In his best-selling 1964 book Games People Play, psychiatrist Eric Berne makes the case that when people interact with their family members, friends, coworkers, or strangers, they do so according to specific patterns that are governed by particular rules and usually characterized by predictable outcomes. Calling these patterns “games,” Berne points out that the predictability of these patterns and outcomes stems from our tendency to assume particular social roles in these relationships (for example, “the Child,” “the Parent,” or “the Adult”) and that these roles are associated with certain behaviors. Therefore, relationships that involve the same role pairs – such as the Child and the Parent – have a lot in common.

Our understanding of human relationships has evolved significantly in the half-century since Berne’s book was published. Research in psychology and psychiatry has shown that our behavior in social relationships is the result of complex interactions between our genes and our environment and the effects of these interactions on our brains, emotions, and thoughts. In analyzing the complexities of human relationships with increasing precision, however, researchers appear to have lost interest in their general underlying patterns. They no longer ask why these patterns exist or where they come from. To answer these questions - indeed, to identify the patterns at all - we must step out of the laboratory and take a good look at people and their relationships in the context of other life forms and their behaviors. In other words, we need to venture out of psychology and into biology. Why? Because many of the rules and patterns underlying human relationships developed through evolutionary processes, and those same evolutionary processes have produced similar patterns in other animal species. Tens of thousands of studies of animal social behavior conducted in myriad different species have shown that all social animals have relationships with members of their own species. This means that many of the games played by people are also played by other animals, and especially by the species of monkeys and apes that are closely related to us, such as baboons and rhesus macaques, or chimpanzees and gorillas.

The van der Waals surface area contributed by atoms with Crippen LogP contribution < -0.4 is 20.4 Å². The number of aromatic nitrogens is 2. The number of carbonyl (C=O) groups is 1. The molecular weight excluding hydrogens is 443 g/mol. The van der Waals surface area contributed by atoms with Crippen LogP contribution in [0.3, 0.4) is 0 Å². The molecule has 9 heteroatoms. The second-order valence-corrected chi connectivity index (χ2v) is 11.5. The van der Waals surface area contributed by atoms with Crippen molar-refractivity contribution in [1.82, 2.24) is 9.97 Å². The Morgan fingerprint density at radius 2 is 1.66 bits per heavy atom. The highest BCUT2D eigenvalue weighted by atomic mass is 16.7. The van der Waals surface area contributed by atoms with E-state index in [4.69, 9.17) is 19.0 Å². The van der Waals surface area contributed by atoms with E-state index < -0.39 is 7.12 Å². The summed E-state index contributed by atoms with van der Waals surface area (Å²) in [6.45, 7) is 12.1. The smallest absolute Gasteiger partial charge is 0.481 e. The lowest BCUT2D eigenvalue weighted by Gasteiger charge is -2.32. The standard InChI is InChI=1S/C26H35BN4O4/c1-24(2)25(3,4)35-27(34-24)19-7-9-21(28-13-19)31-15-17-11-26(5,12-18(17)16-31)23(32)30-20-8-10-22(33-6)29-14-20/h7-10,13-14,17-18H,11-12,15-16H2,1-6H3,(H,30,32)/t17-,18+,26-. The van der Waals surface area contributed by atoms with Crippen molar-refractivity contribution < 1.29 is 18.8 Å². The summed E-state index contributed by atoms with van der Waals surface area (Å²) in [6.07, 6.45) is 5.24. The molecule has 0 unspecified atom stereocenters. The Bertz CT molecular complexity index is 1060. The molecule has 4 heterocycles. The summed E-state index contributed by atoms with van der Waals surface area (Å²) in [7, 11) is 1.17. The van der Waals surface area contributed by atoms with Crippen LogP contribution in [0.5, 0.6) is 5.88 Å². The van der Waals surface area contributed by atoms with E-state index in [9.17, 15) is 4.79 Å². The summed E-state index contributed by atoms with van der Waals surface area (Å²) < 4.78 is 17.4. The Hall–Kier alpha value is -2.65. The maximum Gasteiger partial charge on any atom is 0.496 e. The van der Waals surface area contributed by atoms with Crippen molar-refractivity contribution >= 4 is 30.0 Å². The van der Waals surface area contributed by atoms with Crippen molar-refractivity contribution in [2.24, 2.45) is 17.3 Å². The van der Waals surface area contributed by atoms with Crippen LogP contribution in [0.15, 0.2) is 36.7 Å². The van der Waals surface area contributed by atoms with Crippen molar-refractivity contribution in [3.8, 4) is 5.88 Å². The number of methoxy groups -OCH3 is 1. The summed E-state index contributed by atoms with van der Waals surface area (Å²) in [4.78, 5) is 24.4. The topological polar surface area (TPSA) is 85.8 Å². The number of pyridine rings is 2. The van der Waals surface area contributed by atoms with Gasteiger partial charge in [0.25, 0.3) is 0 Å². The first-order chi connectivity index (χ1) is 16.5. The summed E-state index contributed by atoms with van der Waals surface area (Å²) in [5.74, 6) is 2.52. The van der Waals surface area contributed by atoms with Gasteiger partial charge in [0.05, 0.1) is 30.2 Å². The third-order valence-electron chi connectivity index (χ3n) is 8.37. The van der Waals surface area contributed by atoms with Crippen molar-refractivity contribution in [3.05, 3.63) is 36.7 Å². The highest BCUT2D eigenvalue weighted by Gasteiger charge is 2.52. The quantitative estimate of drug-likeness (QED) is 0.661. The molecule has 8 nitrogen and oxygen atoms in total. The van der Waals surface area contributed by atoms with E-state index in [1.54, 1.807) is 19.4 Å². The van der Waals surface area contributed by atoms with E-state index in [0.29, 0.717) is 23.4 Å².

An underlying theme of Games Primates Play is that human nature is manifested in social interactions more than in any other aspect of our behavior or intellectual activity. This has two major implications. First, since our social behavior has been strongly shaped by evolutionary processes such as natural and sexual selection, we can explain it using cost-benefit analyses and other rational models of behavior (for example, game theory) developed by evolutionary biologists and behavioral economists. Second, we can use studies of social behavior and social relationships in other species to highlight similarities between animals and humans that are the product of either phylogeny or convergent evolution.